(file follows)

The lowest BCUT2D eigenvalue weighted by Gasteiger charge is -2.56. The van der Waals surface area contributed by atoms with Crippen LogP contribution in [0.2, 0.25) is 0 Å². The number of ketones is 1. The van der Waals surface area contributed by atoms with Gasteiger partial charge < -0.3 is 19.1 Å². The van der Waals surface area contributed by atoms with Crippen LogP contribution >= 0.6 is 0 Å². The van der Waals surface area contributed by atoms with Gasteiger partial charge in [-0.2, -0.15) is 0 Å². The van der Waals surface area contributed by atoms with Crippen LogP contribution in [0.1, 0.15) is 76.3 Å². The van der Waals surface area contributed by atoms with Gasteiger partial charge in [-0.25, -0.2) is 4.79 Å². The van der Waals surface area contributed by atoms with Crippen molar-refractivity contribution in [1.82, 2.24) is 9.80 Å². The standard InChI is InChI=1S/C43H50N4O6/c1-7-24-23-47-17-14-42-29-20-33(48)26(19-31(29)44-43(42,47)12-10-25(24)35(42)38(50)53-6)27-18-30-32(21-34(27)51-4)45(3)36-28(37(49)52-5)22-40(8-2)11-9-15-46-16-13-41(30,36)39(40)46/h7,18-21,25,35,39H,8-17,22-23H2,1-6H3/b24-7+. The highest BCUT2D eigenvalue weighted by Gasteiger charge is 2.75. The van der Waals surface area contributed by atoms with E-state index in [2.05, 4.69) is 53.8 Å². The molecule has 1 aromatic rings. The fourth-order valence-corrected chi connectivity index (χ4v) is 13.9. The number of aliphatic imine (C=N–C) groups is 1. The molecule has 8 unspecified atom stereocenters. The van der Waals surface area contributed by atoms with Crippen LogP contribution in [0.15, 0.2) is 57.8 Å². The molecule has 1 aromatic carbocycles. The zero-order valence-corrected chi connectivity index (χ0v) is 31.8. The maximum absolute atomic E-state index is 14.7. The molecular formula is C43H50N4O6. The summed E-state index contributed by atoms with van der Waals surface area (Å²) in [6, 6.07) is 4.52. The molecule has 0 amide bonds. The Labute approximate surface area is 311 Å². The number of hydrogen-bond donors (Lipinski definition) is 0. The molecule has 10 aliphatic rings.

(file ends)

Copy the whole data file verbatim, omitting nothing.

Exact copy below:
The lowest BCUT2D eigenvalue weighted by Gasteiger charge is -2.56. The van der Waals surface area contributed by atoms with Crippen LogP contribution in [0.2, 0.25) is 0 Å². The number of ketones is 1. The van der Waals surface area contributed by atoms with Gasteiger partial charge < -0.3 is 19.1 Å². The van der Waals surface area contributed by atoms with Crippen LogP contribution >= 0.6 is 0 Å². The van der Waals surface area contributed by atoms with Gasteiger partial charge in [-0.2, -0.15) is 0 Å². The van der Waals surface area contributed by atoms with Crippen LogP contribution in [0.1, 0.15) is 76.3 Å². The van der Waals surface area contributed by atoms with Gasteiger partial charge in [-0.25, -0.2) is 4.79 Å². The van der Waals surface area contributed by atoms with Crippen molar-refractivity contribution in [1.82, 2.24) is 9.80 Å². The standard InChI is InChI=1S/C43H50N4O6/c1-7-24-23-47-17-14-42-29-20-33(48)26(19-31(29)44-43(42,47)12-10-25(24)35(42)38(50)53-6)27-18-30-32(21-34(27)51-4)45(3)36-28(37(49)52-5)22-40(8-2)11-9-15-46-16-13-41(30,36)39(40)46/h7,18-21,25,35,39H,8-17,22-23H2,1-6H3/b24-7+. The highest BCUT2D eigenvalue weighted by Gasteiger charge is 2.75. The van der Waals surface area contributed by atoms with E-state index in [2.05, 4.69) is 53.8 Å². The molecule has 1 aromatic rings. The fourth-order valence-corrected chi connectivity index (χ4v) is 13.9. The number of aliphatic imine (C=N–C) groups is 1. The molecule has 8 unspecified atom stereocenters. The van der Waals surface area contributed by atoms with Crippen LogP contribution in [0.15, 0.2) is 57.8 Å². The molecule has 1 aromatic carbocycles. The zero-order valence-corrected chi connectivity index (χ0v) is 31.8. The maximum absolute atomic E-state index is 14.7. The molecular formula is C43H50N4O6. The summed E-state index contributed by atoms with van der Waals surface area (Å²) in [6, 6.07) is 4.52. The molecule has 0 amide bonds. The Labute approximate surface area is 311 Å². The number of hydrogen-bond donors (Lipinski definition) is 0. The molecule has 10 aliphatic rings.